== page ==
‘That we remain open to creating new relationships with lots of different trading partners – for example, Switzerland most recently – but also that we remain the most technologically advanced place to conduct financial services.

‘I think that ambitious vision was warmly welcomed by various stakeholders.

After arriving in Richmond, which is in Tier 2, he visited a local hospital on Monday - the same day that the Tier 4 restrictions were extended to pother parts of England

After arriving in Richmond, which is in Tier 2, he visited a local hospital on Monday – the same day that the Tier 4 restrictions were extended to pother parts of England

‘Now that we’ve left the European Union we can do things a bit differently and we’re embarking on that journey, for example, examining how we make the City of London the most attractive place to list new companies anywhere in the world.

‘But this deal also provides reassurance because there’s a stable, regulatory co-operative framework mentioned in the deal which I think will give people that reassurance that we will remain in close dialogue with our European partners.’

Deal risks eroding workers rights, analysis warns

Boris Johnson’s post-Brexit trade deal with the EU leaves workers’ rights and environmental protections at risk of erosion and will slow the economic recovery, an early analysis has warned.

The IPPR think tank’s assessment, published on Sunday, says that the bar for proof of breaches of the ‘level playing field’ to safeguard the issues is so high that it will be rarely enforced.

The Prime Minister has insisted that the UK will not regress on the issues and instead has vowed to use the ‘legislative and regulatory freedoms to deliver for people who felt left behind’. 

Marley Morris, a director focusing on trade and EU relations, warned that the commitment in the deal not to decrease current standards in a bid to gain an unfair competitive advantage is ‘considerably weaker than expected’ and sets ‘a very high bar for proof’.

‘Given it is notoriously difficult to prove that any lowering of protections affects trade or investment, the deal is unlikely to prevent the UK Government from weakening EU-derived labour and environmental policies if it so chooses,’ his report says.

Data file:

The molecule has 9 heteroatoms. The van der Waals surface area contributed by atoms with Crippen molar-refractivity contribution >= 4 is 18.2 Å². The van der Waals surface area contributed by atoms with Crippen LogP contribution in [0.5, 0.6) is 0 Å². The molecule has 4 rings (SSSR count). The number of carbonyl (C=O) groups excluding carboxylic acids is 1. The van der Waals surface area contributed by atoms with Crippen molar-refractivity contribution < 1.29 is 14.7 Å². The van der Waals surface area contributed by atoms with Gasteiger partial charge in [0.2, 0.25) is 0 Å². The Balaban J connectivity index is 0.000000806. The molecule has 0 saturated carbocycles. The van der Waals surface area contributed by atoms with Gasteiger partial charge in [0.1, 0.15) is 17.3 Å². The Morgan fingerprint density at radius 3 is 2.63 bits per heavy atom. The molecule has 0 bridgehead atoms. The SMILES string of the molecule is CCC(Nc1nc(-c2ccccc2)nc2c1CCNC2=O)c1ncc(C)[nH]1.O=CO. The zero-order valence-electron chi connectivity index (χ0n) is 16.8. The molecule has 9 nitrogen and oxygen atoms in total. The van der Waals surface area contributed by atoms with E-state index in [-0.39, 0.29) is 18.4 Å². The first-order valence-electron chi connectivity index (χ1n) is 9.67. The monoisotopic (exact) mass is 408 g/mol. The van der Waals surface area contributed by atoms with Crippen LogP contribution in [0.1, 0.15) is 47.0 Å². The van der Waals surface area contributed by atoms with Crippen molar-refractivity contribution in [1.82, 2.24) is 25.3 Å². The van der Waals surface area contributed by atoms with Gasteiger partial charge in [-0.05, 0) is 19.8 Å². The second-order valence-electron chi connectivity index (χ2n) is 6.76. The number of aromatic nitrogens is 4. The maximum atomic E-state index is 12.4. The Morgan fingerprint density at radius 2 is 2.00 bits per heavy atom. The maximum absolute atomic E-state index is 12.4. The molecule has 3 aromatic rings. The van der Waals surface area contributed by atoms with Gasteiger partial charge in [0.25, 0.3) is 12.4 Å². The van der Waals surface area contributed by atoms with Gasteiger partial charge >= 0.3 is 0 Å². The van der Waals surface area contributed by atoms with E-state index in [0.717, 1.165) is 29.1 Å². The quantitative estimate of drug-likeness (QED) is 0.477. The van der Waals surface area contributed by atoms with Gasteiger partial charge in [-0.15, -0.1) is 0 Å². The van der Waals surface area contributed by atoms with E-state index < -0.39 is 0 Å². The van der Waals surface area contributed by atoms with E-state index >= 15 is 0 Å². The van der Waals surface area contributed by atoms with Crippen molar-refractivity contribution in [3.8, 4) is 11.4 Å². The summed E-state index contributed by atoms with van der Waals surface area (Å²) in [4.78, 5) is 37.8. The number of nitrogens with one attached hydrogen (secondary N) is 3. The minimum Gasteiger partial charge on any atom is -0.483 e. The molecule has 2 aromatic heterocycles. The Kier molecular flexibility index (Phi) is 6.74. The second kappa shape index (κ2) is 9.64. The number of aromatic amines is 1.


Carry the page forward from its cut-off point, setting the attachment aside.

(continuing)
He later added: ‘This leaves protections for workers, climate and the environment at serious risk of being eroded.’ 

Referring to the opposition the deal has faced since its unveiling, he added: ‘I think there was always going to be people who want to reopen the debates of four years ago but I don’t think that would be the right thing to do.

‘I actually think this deal can represent an enormously unifying moment for our country and bring people together after the divisions of the past few years.

‘For those who voted to leave, this deal means that we will have the freedom that people sought, control of our laws, our borders, our trade.

‘But for those who were anxious about the economic implications of leaving they should be enormously reassured by the comprehensive nature of this free trade agreement, ensuring tariff-free, quota-free access for British businesses to the European market, ensuring that close economic partnership and crucially protecting British jobs.’

The Chancellor swapped Downing Street for his Richmond constituency 240 miles away last Friday afternoon, the day before Boris Johnson announced sweeping new curbs on the city. 

He has continued to take part in cabinet meetings virtually, and appeared in photos of a video call with Boris Johnson as he revealed a deal had been struck.

He will now have to spend all of Christmas away from Downing Street, due to the bar on travelling in and out of Tier 4 areas like London implemented by the Prime Minister.

After arriving in his constituency, which is in Tier 2, he visited a local hospital on Monday – the same day that the Tier 4 restrictions were extended to pother parts of England.

Mr Sunak, 40, lives with his family in a magnificent Georgian manor house in the small village of Kirby Sigston, just outside Northallerton in North Yorkshire. 

A Labour spokesman criticised his absence in recent days, saying: ‘It’s been days since the Prime Minister announced new restrictions and still no word from the Chancellor.

‘Rishi Sunak was happy to put his name all over government policy when it suited him, but when the going gets tough he’s totally absent. That’s one reason why we’ve had the worst downturn of any major economy.’